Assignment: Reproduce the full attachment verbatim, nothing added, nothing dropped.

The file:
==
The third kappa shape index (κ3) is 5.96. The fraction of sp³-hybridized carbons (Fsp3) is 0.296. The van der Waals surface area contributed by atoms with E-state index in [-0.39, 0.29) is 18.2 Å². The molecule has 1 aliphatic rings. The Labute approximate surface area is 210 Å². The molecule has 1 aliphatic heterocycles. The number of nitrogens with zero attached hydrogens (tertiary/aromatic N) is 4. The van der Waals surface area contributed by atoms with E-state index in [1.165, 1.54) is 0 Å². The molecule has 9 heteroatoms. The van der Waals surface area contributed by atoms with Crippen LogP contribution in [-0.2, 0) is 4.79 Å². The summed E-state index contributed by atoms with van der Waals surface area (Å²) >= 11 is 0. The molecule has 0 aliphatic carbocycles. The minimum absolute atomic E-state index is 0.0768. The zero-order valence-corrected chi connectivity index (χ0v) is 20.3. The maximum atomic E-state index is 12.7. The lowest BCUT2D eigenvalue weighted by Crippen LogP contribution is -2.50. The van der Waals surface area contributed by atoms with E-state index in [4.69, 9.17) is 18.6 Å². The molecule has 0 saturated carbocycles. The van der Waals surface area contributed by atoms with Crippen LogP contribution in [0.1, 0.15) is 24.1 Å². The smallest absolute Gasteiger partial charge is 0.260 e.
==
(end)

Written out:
The third kappa shape index (κ3) is 5.96. The fraction of sp³-hybridized carbons (Fsp3) is 0.296. The van der Waals surface area contributed by atoms with E-state index in [-0.39, 0.29) is 18.2 Å². The molecule has 1 aliphatic rings. The Labute approximate surface area is 210 Å². The molecule has 1 aliphatic heterocycles. The number of nitrogens with zero attached hydrogens (tertiary/aromatic N) is 4. The van der Waals surface area contributed by atoms with E-state index in [1.165, 1.54) is 0 Å². The molecule has 9 heteroatoms. The van der Waals surface area contributed by atoms with Crippen LogP contribution in [-0.2, 0) is 4.79 Å². The summed E-state index contributed by atoms with van der Waals surface area (Å²) >= 11 is 0. The molecule has 0 aliphatic carbocycles. The minimum absolute atomic E-state index is 0.0768. The zero-order valence-corrected chi connectivity index (χ0v) is 20.3. The maximum atomic E-state index is 12.7. The lowest BCUT2D eigenvalue weighted by Crippen LogP contribution is -2.50. The van der Waals surface area contributed by atoms with E-state index in [4.69, 9.17) is 18.6 Å². The molecule has 0 saturated carbocycles. The van der Waals surface area contributed by atoms with Crippen LogP contribution in [0.1, 0.15) is 24.1 Å². The smallest absolute Gasteiger partial charge is 0.260 e.